Florida president to push playoff plan at SEC meetings
DESTIN, Fla. -- Welcome to "Weekend at Bernie's."
The annual Southeastern Conference business meetings started here Tuesday, and by the end of the week, Florida president Bernie Machen will know if he has the support of the league in pushing forward a national championship football playoff plan.
Machen has been making noise about a playoff since December, when he feared the Gators might be shut out of the national championship game using the current Bowl Championship Series system. That didn't happen. The Gators got their shot at No. 1 and trounced Ohio State for the national championship.
Now, Machen says he has a plan that involves setting up a corporation to run a playoff separate from the NCAA and BCS commissioners.
"We'd just won the SEC championship, and I'm standing there in the Georgia Dome lamenting the fact I didn't even know if we were going to the national championship game," said Machen, recalling when he began to get motivated about devising a plan.
Also this week, there might be some discussion about the progress of creating an SEC-TV network, just like one the Big Ten Conference is starting this fall. Another of the expected hot topics is discussion of how league schools are adapting to the APR (academic progress rate).
By the end of the week, the SEC will announce a record payout that should exceed $120 million, surpassing last year's record of $110.7 million. That would mean each of the 12 league members will receive at least $10 million for the first time.
School presidents and chancellors began arriving last Thursday, including Ole Miss Chancellor Robert Khayat, who said he and SEC commissioner Mike Slive have talked to Machen about his plan. Khayat said he's looking forward to hearing what Machen has to say, though Khayat believes there are a lot of roadblocks in the way for any playoff.
For one, no money figure has been discussed. The payout for such a playoff would have to be outlandish enough to turn the heads of school presidents, most of whom have fought the idea of a playoff for many reasons, including stretching the season even longer and damaging current bowl relationships.
"It's probably naive for me to say this, but I don't believe they can buy a compromise on this," Khayat said.
"The interests of the SEC are we have a great regular season TV package, great attendance, great fan interest. We have a great championship game. We have eight bowl relationships and we believe in the bowl system.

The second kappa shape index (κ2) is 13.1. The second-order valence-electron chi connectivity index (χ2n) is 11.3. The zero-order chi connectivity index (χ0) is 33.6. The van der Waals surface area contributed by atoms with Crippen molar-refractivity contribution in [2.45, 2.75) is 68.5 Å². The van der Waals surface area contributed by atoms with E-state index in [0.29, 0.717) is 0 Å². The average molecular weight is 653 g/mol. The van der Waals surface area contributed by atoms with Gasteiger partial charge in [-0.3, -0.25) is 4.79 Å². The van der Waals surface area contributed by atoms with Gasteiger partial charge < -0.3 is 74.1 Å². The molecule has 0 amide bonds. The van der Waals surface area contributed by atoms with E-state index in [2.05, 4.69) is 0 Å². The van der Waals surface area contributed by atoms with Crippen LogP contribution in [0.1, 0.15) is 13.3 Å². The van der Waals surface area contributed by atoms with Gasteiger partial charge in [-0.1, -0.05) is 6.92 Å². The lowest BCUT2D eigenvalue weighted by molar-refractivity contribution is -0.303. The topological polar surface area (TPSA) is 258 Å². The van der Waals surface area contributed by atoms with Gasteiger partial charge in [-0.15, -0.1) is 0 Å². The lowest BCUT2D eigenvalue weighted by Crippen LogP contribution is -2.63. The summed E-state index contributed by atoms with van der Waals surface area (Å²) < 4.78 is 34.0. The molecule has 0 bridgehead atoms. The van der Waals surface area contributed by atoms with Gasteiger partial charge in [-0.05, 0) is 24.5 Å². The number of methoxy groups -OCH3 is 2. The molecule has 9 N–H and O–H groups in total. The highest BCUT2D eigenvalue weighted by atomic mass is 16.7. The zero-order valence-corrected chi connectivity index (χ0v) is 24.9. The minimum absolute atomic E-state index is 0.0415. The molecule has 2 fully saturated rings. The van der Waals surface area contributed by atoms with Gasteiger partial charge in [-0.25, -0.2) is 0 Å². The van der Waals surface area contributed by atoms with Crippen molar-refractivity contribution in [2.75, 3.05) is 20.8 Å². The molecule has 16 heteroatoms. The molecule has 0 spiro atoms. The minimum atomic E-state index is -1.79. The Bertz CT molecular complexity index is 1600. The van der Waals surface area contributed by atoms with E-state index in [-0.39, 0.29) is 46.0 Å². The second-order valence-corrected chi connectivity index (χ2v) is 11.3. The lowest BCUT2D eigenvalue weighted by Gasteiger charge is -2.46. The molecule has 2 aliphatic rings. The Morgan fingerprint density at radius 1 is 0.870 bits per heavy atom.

"We are opposed to extending the football season deep into January. We are aware of the wear and tear on football players over a four-month period."
The only playoff Khayat can see is to take the top four BCS teams, seeding them and using two Jan. 1 bowls to match No. 1 vs. No. 4 and No. 2 vs. No. 3, with the winners meeting the following week for the national championship.
"That would be palatable," Khayat said. "I'm the only one I've heard say that, and I haven't said it much. I think we need to listen to anybody with credibility that has something to say about determining a national championship."
South Carolina coach Steve Spurrier has been a playoff proponent for years. Auburn coach Tommy Tuberville raised his voice in the fight when his unbeaten 2004 squad got left out of the BCS national championship game.
Tennessee coach Phillip Fulmer, whose team won the 1998 national championship the first year the BCS system was implemented, said he thinks presidents and conference commissioners still aren't keen on a playoff.
"I don't really hear very many presidents or commissioners in the meetings I'm in really talking about a playoff," Fulmer said. "I don't think you can get a consensus with our head coaches.
"But will it eventually happen? I'm sure it will, because of television and the dollars it can create."
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